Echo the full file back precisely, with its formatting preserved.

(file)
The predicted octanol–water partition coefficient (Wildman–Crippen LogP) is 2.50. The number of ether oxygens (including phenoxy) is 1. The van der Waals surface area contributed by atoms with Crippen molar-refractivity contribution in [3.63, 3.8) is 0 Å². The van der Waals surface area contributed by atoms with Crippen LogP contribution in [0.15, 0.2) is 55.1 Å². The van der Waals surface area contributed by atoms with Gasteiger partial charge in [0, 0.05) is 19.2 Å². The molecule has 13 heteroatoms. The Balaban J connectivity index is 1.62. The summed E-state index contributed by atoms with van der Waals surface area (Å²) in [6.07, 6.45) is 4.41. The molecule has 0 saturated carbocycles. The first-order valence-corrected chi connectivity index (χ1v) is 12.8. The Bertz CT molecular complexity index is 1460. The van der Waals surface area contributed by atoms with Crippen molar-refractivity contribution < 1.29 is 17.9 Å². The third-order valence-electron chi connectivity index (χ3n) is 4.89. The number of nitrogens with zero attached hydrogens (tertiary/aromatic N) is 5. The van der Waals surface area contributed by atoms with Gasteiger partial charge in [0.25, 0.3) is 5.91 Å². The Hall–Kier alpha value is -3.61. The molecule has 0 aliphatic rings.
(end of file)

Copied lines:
The predicted octanol–water partition coefficient (Wildman–Crippen LogP) is 2.50. The number of ether oxygens (including phenoxy) is 1. The van der Waals surface area contributed by atoms with Crippen molar-refractivity contribution in [3.63, 3.8) is 0 Å². The van der Waals surface area contributed by atoms with Crippen LogP contribution in [0.15, 0.2) is 55.1 Å². The van der Waals surface area contributed by atoms with Gasteiger partial charge in [0, 0.05) is 19.2 Å². The molecule has 13 heteroatoms. The Balaban J connectivity index is 1.62. The summed E-state index contributed by atoms with van der Waals surface area (Å²) in [6.07, 6.45) is 4.41. The molecule has 0 saturated carbocycles. The first-order valence-corrected chi connectivity index (χ1v) is 12.8. The Bertz CT molecular complexity index is 1460. The van der Waals surface area contributed by atoms with Crippen molar-refractivity contribution < 1.29 is 17.9 Å². The third-order valence-electron chi connectivity index (χ3n) is 4.89. The number of nitrogens with zero attached hydrogens (tertiary/aromatic N) is 5. The van der Waals surface area contributed by atoms with Gasteiger partial charge in [0.25, 0.3) is 5.91 Å². The Hall–Kier alpha value is -3.61. The molecule has 0 aliphatic rings.